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Welcome to Beyoncé Online - your #1 source for everything Beyoncé Knowles. You'll find here a lot of interesting information, one of the biggest photo galleries with over 100.000 pictures, downloads and more! Be sure to check out the latest news about Mrs. Carter and leave your comments. We hope you'll enjoy your stay and come back soon! Have fun!

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More clips from Beyonce's interview about The Lion King

July 24, 2019

Watch the rest of Beyonce's interview for the "The Lion King: Can You Feel The Love Tonight with Robin Roberts" ABC special below.



Beyonce Talks About "The Lion King" Soundtrack in New Interview

July 18, 2019

Watch Beyonce's interview for "The Lion King: Can You Feel The Love Tonight with Robin Roberts" special which aired on ABC.

Inside WACO's Wearable Art Gala - Beyoncé Interview

June 13, 2019

Watch Beyoncé's interview from the Inside WACO's Wearable Art Gala special on OWN TV below.

Exclusive Excerpt From New Book Of Beyoncé Essays

March 16, 2019

In an exclusive excerpt from the essay collection QUEEN BEY: A Celebration of Power and Creativity of Beyoncé Knowles-Carter, former Billboard deputy editor Isabel González Whitaker recalls her experiences interviewing the singer and the immediate warmth and kinship she felt during their interactions over the years in a piece entitled: "Finding La Reina in Queen Bey."

It wasn’t until the third time that I met Beyoncé that she showed me her superpower.

The first two times, in the late nineties, I just said hello at record industry meet and greets, where Destiny’s Child was working hard to get fans to say their names. The third and fourth times were a decade later, in 2008 and 2011, by which time Beyoncé had reached certified solo status, as an artist and in name, and I interviewed her for cover stories for InStyle magazine, where I worked as an editor.

The first time I sat down with her, I was nervous and new to my job, as well as emotionally fragile, having lost my mother a few weeks prior. Beyoncé was my first true superstar inter- view. I remember exactly what I wore because I gave it tons of thought, as you do when you are going to meet an artist you have long admired. But I was also there to get a job done, so I chose a boxy Maria Cornejo black top paired with a black high- waist wool gabardine Stella McCartney skirt, Lucite wedge heels from United Nude, and one of my mom’s chunky necklaces for good luck. My boss told me I looked chic, which was what I was aiming for. Beyoncé complimented my shoes, which is why I’m sitting here now wondering why I ever got rid of them.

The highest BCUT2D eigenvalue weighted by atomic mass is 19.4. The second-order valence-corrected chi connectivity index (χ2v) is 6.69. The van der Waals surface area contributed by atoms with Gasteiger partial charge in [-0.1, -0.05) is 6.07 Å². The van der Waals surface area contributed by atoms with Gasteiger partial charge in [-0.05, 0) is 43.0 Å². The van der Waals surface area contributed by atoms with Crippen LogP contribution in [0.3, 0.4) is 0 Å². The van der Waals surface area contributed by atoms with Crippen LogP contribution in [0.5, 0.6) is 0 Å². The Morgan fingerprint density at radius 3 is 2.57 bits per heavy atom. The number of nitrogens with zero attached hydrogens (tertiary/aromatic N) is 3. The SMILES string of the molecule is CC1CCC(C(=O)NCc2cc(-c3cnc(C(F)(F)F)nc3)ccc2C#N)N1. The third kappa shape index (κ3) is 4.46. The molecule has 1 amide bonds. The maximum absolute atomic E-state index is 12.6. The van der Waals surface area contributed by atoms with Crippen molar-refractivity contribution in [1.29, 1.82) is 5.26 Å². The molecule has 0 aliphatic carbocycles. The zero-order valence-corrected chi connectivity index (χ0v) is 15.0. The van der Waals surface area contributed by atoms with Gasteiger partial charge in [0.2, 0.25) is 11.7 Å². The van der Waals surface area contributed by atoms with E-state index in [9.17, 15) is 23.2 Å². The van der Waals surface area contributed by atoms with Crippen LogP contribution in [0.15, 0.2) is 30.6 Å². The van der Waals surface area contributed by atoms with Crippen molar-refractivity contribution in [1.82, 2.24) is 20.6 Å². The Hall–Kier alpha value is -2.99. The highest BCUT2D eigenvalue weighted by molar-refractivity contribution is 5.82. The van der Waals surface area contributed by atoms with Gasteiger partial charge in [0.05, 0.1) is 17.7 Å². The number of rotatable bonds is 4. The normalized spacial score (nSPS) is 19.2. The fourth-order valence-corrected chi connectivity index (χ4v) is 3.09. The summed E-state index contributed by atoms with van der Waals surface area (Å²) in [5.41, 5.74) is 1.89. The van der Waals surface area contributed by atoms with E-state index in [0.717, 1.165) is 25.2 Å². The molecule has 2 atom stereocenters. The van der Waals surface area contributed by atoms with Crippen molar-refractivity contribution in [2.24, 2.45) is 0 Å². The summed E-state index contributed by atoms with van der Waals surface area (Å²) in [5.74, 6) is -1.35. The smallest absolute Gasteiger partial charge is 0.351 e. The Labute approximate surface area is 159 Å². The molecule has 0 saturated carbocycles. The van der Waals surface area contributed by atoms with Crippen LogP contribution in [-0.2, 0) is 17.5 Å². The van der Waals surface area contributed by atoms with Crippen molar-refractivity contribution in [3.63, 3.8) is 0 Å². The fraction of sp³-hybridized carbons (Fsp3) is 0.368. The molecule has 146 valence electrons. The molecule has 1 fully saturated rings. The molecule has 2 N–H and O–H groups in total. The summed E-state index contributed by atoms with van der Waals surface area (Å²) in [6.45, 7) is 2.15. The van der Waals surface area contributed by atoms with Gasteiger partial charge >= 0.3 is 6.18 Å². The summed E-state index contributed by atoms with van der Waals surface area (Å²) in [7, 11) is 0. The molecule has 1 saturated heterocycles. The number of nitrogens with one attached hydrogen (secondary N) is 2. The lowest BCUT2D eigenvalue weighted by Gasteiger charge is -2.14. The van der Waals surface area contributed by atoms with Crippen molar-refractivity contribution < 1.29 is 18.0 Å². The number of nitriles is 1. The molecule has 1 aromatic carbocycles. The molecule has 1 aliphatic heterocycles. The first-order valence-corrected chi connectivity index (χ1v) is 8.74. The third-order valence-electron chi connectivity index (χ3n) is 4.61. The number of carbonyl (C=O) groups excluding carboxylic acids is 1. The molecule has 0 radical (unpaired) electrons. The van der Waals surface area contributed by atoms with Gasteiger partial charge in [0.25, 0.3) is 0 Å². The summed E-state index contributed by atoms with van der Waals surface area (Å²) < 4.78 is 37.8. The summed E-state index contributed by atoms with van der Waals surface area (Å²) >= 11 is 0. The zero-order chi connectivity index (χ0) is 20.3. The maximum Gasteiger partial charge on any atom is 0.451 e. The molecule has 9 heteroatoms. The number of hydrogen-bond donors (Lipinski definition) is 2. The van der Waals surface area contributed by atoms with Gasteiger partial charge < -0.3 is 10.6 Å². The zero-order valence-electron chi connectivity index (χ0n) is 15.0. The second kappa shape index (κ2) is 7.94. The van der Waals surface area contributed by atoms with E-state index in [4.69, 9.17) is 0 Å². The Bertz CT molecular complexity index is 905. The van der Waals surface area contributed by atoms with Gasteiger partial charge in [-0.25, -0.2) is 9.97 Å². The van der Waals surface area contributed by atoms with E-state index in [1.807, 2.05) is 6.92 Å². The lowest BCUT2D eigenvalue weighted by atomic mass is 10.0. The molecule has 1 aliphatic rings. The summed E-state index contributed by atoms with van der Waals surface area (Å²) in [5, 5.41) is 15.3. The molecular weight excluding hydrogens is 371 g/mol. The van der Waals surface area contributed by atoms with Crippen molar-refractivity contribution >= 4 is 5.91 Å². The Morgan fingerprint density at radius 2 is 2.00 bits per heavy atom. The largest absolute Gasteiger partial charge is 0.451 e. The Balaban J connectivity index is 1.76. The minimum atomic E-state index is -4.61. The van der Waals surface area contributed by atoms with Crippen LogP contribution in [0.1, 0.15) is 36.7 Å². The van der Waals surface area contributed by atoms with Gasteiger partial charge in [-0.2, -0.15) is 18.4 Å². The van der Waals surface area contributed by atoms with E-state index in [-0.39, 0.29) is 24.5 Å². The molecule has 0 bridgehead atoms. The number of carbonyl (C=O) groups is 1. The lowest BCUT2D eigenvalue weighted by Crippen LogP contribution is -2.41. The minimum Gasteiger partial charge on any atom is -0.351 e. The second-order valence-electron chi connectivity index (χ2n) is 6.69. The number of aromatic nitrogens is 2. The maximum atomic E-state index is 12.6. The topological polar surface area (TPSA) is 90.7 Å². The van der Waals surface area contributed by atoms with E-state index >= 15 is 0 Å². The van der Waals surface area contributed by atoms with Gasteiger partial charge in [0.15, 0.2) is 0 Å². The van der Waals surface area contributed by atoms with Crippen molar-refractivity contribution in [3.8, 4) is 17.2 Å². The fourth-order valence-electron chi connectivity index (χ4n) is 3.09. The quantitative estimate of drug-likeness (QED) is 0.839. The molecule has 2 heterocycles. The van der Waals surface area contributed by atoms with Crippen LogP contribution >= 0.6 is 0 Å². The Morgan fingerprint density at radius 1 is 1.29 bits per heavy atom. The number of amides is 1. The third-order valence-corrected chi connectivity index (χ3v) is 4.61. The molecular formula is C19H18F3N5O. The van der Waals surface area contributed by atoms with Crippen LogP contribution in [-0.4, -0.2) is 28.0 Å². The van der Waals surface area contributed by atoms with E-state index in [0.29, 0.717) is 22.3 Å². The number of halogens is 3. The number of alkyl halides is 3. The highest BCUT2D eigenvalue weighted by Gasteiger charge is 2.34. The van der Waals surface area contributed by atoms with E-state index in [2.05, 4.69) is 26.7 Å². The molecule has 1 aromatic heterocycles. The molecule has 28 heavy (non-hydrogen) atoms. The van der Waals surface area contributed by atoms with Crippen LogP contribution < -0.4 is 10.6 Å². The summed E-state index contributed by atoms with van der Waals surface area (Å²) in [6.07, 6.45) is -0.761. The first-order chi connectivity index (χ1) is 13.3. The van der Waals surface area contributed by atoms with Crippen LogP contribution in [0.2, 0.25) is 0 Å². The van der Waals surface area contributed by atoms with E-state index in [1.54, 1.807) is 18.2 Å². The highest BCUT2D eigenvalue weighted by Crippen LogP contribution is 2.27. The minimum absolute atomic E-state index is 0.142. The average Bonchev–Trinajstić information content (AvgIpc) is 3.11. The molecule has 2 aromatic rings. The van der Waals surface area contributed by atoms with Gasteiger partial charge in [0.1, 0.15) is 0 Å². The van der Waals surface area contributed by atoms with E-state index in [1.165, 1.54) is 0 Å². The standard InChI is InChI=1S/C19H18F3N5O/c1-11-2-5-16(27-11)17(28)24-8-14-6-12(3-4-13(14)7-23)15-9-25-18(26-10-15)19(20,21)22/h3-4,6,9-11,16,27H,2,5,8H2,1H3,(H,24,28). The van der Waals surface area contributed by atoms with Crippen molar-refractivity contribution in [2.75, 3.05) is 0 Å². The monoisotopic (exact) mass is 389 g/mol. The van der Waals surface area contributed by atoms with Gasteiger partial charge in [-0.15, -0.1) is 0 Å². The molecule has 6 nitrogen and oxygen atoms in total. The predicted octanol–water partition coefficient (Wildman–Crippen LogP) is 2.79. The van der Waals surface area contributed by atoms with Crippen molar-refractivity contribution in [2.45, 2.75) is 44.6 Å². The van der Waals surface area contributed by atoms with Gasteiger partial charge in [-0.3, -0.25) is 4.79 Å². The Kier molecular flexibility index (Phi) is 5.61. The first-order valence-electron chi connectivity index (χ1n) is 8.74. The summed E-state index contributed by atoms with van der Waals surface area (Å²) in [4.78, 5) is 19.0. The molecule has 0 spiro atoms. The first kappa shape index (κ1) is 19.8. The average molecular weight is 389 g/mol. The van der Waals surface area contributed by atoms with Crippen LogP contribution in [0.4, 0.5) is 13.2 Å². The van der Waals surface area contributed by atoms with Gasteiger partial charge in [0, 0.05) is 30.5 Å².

Gallery Update

October 27, 2018

I uploaded some older photos that were missing from our gallery.

Beyoncé's September Vogue Issue in Her Own Words: Her Life, Her Body, Her Heritage

August 15, 2018

Do you remember a world before Beyoncé? The singer has been in our hearts and headphones for more than 20 years, from teenager to mother of three. The Queen graces Vogue’s September issue this year, sharing the story of her latest pregnancy and delivery, her thoughts on body acceptance and the influence of her ancestry, and the legacy she hopes to leave her children. Beyoncé’s fourth Vogue cover is also historic: It was shot by 23-year-old Tyler Mitchell, a rising young black photographer from Atlanta, hand-selected by the star. In this month’s cover slideshow, the Houston native stuns in Louis Vuitton, Valentino, and Gucci.




Melina Matsoukas on "Formation" & "Lemonade"

February 27, 2017

Melina Matsoukas, a director of music videos and television shows, had just returned home from a trip to Cuba when she got a call from Beyoncé, asking her to direct a video for a song called “Formation.” Matsoukas had directed nine of Beyoncé’s videos, and considered her “family.” But this assignment was unusually demanding. Beyoncé was working on “Lemonade,” a deeply personal “visual album” that touches on betrayals in black marriages—her parents’ and, reportedly, her own. “Formation” would be the first single, and an introduction to Beyoncé’s new aesthetic: both vulnerable and political. She wanted to release the song the day before she performed it at the Super Bowl, which meant that Matsoukas would have to submit a video within a few weeks. “It was the fastest delivery I had ever done in my life,” she told me.

When I visited her loft in Hollywood recently, Matsoukas opened her rose-gold laptop and pulled up the video. The brassy opening beats began as Beyoncé crouched on the roof of a police car, wearing a red-and-white blouse and a matching skirt: evocative of the rural South but made by Gucci. Matsoukas, who is tall and thin, with dark hair and high cheekbones, radiates a disconcerting hyperassurance. (She’s a Buddhist, with a fluctuating practice.) She is, as she says, “very loud and New York,” but her apartment projects an almost hermetic cool: Africanist art, a golden skull on a shelf, a tar-splashed vanity mirror.

After Matsoukas agreed to direct the video, Beyoncé invited her to her house in Los Angeles, and explained the concept behind “Lemonade.” “She wanted to show the historical impact of slavery on black love, and what it has done to the black family,” Matsoukas told me. “And black men and women—how we’re almost socialized not to be together.” This was a fraught subject for Beyoncé. She and her husband, the rapper Jay Z, are among the most famous couples in the world, and they had long been surrounded by rumors that he was unfaithful. Beyoncé considers herself a feminist, but for black women feminism can be a tenuous balancing act—advocating for women’s rights while supporting black men against racism. Black feminists have often been forced to pick between being politically black or politically female. “It’s an unfair struggle that only black women can understand and relate to,” Matsoukas said. With the “Lemonade” album, Beyoncé was publicly calling out the men in her life, an unexpected and, to her fans, thrilling decision.